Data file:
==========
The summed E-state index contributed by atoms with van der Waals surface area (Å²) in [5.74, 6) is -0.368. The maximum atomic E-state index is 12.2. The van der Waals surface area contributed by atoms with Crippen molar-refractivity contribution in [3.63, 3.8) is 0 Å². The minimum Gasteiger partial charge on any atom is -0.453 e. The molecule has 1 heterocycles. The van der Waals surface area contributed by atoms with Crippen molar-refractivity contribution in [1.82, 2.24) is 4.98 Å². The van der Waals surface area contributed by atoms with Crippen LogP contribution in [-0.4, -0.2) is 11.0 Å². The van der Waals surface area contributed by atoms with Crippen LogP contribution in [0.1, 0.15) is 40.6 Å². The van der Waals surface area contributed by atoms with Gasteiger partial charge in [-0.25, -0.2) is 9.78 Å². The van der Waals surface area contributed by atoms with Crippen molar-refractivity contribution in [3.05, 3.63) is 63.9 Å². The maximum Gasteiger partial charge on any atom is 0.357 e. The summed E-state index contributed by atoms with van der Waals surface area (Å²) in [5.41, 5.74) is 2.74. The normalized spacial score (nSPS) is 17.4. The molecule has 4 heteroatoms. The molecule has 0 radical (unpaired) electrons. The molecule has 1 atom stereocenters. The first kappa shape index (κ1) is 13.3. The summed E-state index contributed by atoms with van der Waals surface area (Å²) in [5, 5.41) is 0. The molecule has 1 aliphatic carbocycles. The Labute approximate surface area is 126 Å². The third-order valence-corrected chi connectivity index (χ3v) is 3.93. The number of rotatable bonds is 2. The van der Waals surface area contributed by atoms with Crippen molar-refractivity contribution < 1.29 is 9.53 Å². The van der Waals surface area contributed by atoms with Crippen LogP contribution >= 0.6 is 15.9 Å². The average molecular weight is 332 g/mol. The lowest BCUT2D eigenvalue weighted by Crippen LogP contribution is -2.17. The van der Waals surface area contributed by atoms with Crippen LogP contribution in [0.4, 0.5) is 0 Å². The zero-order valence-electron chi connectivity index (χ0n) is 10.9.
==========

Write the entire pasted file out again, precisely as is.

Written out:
The summed E-state index contributed by atoms with van der Waals surface area (Å²) in [5.74, 6) is -0.368. The maximum atomic E-state index is 12.2. The van der Waals surface area contributed by atoms with Crippen molar-refractivity contribution in [3.63, 3.8) is 0 Å². The minimum Gasteiger partial charge on any atom is -0.453 e. The molecule has 1 heterocycles. The van der Waals surface area contributed by atoms with Crippen molar-refractivity contribution in [1.82, 2.24) is 4.98 Å². The van der Waals surface area contributed by atoms with Crippen LogP contribution in [-0.4, -0.2) is 11.0 Å². The van der Waals surface area contributed by atoms with Crippen LogP contribution in [0.1, 0.15) is 40.6 Å². The van der Waals surface area contributed by atoms with Gasteiger partial charge in [-0.25, -0.2) is 9.78 Å². The van der Waals surface area contributed by atoms with Crippen molar-refractivity contribution in [3.05, 3.63) is 63.9 Å². The maximum Gasteiger partial charge on any atom is 0.357 e. The summed E-state index contributed by atoms with van der Waals surface area (Å²) in [5.41, 5.74) is 2.74. The normalized spacial score (nSPS) is 17.4. The molecule has 4 heteroatoms. The molecule has 0 radical (unpaired) electrons. The molecule has 1 atom stereocenters. The first kappa shape index (κ1) is 13.3. The summed E-state index contributed by atoms with van der Waals surface area (Å²) in [5, 5.41) is 0. The molecule has 1 aliphatic carbocycles. The Labute approximate surface area is 126 Å². The third-order valence-corrected chi connectivity index (χ3v) is 3.93. The number of rotatable bonds is 2. The van der Waals surface area contributed by atoms with Crippen molar-refractivity contribution < 1.29 is 9.53 Å². The van der Waals surface area contributed by atoms with Crippen LogP contribution >= 0.6 is 15.9 Å². The average molecular weight is 332 g/mol. The lowest BCUT2D eigenvalue weighted by Crippen LogP contribution is -2.17. The van der Waals surface area contributed by atoms with Crippen LogP contribution in [0.4, 0.5) is 0 Å². The zero-order valence-electron chi connectivity index (χ0n) is 10.9.